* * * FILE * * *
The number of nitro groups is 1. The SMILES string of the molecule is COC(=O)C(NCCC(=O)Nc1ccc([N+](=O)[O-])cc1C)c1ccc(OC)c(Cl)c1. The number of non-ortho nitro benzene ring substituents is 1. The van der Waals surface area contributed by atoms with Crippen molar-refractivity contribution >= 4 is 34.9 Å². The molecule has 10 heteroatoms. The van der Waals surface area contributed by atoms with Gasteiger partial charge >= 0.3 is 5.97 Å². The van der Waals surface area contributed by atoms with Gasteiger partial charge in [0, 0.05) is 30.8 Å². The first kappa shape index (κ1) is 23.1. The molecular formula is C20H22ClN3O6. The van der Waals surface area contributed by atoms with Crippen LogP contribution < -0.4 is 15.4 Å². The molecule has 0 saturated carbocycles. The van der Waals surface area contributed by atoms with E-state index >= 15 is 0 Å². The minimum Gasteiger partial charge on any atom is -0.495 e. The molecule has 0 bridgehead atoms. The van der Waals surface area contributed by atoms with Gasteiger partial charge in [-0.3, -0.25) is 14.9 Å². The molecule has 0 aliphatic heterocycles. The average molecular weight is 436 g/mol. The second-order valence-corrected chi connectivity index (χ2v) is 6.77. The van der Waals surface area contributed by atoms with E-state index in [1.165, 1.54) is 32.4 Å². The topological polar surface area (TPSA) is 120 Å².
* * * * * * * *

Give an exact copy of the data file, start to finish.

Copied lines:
The number of nitro groups is 1. The SMILES string of the molecule is COC(=O)C(NCCC(=O)Nc1ccc([N+](=O)[O-])cc1C)c1ccc(OC)c(Cl)c1. The number of non-ortho nitro benzene ring substituents is 1. The van der Waals surface area contributed by atoms with Crippen molar-refractivity contribution >= 4 is 34.9 Å². The molecule has 10 heteroatoms. The van der Waals surface area contributed by atoms with Gasteiger partial charge >= 0.3 is 5.97 Å². The van der Waals surface area contributed by atoms with Gasteiger partial charge in [0, 0.05) is 30.8 Å². The first kappa shape index (κ1) is 23.1. The molecular formula is C20H22ClN3O6. The van der Waals surface area contributed by atoms with Crippen LogP contribution < -0.4 is 15.4 Å². The molecule has 0 saturated carbocycles. The van der Waals surface area contributed by atoms with E-state index >= 15 is 0 Å². The minimum Gasteiger partial charge on any atom is -0.495 e. The molecule has 0 bridgehead atoms. The van der Waals surface area contributed by atoms with Gasteiger partial charge in [-0.3, -0.25) is 14.9 Å². The molecule has 0 aliphatic heterocycles. The average molecular weight is 436 g/mol. The second-order valence-corrected chi connectivity index (χ2v) is 6.77. The van der Waals surface area contributed by atoms with E-state index in [1.165, 1.54) is 32.4 Å². The topological polar surface area (TPSA) is 120 Å².